Chaz Arnett BLACK LIVES MONITORED 69 UCLA Law Review 1384 (September, 2023) The police killing of George Floyd added fuel to the simmering flames of racial injustice in America following a string of similarly violent executions during a global pandemic that disproportionately ravaged the health and economic security of Black families and communities. The confluence of these painful realities exposed deep vulnerabilities... 2023  
Sean Beienburg, Benjamin B. Johnson BLACK POPULAR CONSTITUTIONALISM AND FEDERALISM AFTER THE CIVIL RIGHTS CASES 65 Arizona Law Review 579 (Fall, 2023) In the widely criticized Civil Rights Cases (1883), the Supreme Court invoked federalism to overturn a national public accommodation law and spawned more than a century of commentary. Observing history through the lens of the Civil Rights Era, modern readers often assume that the federalism commitments in the Civil Rights Cases were thinly veiled... 2023  
Charelle Lett BLACK WOMEN VICTIMS OF POLICE BRUTALITY AND THE SILENCING OF THEIR STORIES 30 UCLA Journal of Gender & Law 131 (Summer, 2023) C1-2Table of Contents Introduction. 132 I. Brief History of State Sanctioned Violence Against Black People in the United States. 132 A. Slave Patrols as the Foundation of Modern Policing. 132 B. The Lynching Period and Law Enforcement's Involvement. 134 C. Historical Account of the Criminalization of Black Activism. 136 1. Second Red Scare. 136 2.... 2023  
Ernesto Hernández-López BORDER BRUTALISM 46 Fordham International Law Journal 213 (January, 2023) Concepts like freedom and liberty motivate Americans on the global stage. This has racial implications past and present. Exploring these arguments, this Essay: (1) reviews Greg Grandin's The End of the Myth: From the Frontier to the Border Wall in the Mind of America and (2) proposes a framework to identify law's place in these motivations. The End... 2023  
Sidney E. Holler BRAIDS, LOCS, AND BOSTOCK: TITLE VII'S ELUSIVE PROTECTIONS FOR LGBTQ+ AND BLACK WOMEN EMPLOYEES 26 Journal of Gender, Race and Justice 223 (Winter, 2023) Whiteness and patriarchy frame our understanding of what it means to be and look professional. Workplace grooming and dress standards, inherently rooted in gender and racial stereotypes, often result in policies that place Black women employees at a unique disadvantage, particularly when it comes to hair. Black women who do not conform to... 2023 Yes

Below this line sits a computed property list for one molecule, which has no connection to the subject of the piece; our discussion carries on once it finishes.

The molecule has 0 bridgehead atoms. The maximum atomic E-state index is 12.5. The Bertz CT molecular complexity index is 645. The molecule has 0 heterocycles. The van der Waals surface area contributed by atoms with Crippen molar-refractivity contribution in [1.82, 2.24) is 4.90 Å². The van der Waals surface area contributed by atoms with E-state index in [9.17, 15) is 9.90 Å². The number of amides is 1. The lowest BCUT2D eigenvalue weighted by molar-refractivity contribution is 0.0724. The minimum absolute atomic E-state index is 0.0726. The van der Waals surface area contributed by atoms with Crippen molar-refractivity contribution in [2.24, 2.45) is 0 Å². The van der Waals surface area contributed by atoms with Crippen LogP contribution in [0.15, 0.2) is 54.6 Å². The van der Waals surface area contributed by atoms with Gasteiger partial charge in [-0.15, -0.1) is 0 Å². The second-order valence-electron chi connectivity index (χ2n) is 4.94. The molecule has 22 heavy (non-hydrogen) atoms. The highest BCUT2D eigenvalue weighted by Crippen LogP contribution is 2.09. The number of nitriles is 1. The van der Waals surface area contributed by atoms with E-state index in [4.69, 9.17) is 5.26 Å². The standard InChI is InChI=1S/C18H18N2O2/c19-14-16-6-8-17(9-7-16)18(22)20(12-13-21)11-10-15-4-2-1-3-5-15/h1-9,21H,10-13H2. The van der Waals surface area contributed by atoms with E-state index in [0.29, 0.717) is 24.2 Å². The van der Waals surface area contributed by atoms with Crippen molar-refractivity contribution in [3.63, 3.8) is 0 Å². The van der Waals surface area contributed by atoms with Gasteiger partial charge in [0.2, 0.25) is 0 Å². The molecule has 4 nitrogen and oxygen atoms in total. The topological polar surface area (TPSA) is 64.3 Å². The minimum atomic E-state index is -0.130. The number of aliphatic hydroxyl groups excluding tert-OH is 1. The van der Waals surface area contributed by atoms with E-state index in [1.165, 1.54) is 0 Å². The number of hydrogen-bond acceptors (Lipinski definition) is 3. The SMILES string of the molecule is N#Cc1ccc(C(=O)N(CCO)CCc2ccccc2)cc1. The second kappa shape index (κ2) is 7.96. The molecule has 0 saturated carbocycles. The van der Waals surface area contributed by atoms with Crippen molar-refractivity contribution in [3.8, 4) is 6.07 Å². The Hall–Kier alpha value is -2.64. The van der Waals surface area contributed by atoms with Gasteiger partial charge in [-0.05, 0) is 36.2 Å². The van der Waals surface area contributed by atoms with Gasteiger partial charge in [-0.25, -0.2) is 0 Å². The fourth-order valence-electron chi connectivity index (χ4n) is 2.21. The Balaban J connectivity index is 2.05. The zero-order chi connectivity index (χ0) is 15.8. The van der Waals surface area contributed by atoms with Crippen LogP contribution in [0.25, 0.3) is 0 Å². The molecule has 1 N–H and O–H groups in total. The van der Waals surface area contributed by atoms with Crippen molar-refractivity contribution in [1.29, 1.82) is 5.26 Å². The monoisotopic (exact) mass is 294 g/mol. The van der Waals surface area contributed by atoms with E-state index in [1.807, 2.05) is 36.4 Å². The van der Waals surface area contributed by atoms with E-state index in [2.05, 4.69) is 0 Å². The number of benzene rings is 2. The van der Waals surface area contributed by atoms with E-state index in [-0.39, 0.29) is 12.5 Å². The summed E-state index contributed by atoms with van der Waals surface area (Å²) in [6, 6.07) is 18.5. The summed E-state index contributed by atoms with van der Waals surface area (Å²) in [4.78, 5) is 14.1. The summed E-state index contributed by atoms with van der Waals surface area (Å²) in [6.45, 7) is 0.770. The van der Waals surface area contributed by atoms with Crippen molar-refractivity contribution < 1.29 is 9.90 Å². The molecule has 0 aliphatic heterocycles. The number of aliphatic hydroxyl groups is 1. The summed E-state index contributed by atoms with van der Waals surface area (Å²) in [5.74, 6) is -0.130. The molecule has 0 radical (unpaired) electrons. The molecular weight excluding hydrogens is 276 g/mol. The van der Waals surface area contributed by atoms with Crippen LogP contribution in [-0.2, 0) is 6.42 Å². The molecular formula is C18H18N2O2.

Morgan Zamora CAPITAL PUNISHMENT FOR LATINE POPULATIONS 20 Hastings Race and Poverty Law Journal 19 (Winter, 2023) Morgan holds a J.D. from UC Hastings Law, where she was a member of the Latinx Law Students Association and Hastings Public Interest Law Foundation. She earned her undergraduate degree in Social Work and minor in Ethnic Studies from the University of Nevada, Reno. C1-2Table of Contents Introduction. 20 Function of the Future Dangerousness Question.... 2023  
Tianna N. Gibbs CENTERING FAMILY VIOLENCE IN FAMILY LAW AS RACIAL JUSTICE 30 Virginia Journal of Social Policy and the Law 43 (Spring, 2023) Introduction. 44 I. Defining Family Violence to Advance Racial Justice. 47 A. The Meaning of Family. 47 B. The Meaning of Violence. 49 II. Consequences of Excluding Structure and Difference. 52 III. Centering Family Violence in Family Law to Advance Racial Justice. 55 Conclusion. 55 2023  
Slam Dunkley CENTERING MNI WACONI IN WATER LAW: THE NATURE OF THE PONCA TRIBE OF OKLAHOMA'S WATER RIGHTS AND POTENTIAL METHODS TO ASCERTAIN THEM 13 Arizona Journal of Environmental Law & Policy 24 (Summer, 2023) Water is not a natural resource. Water is a source of life that every being on this planet has an inalienable right to. For that reason, we say Mni Waconi which means Water is Life. The law of the United States, however, ignores this fact and attempts to create a means of dominion over a source of life that is sacred and gifted with the... 2023 Yes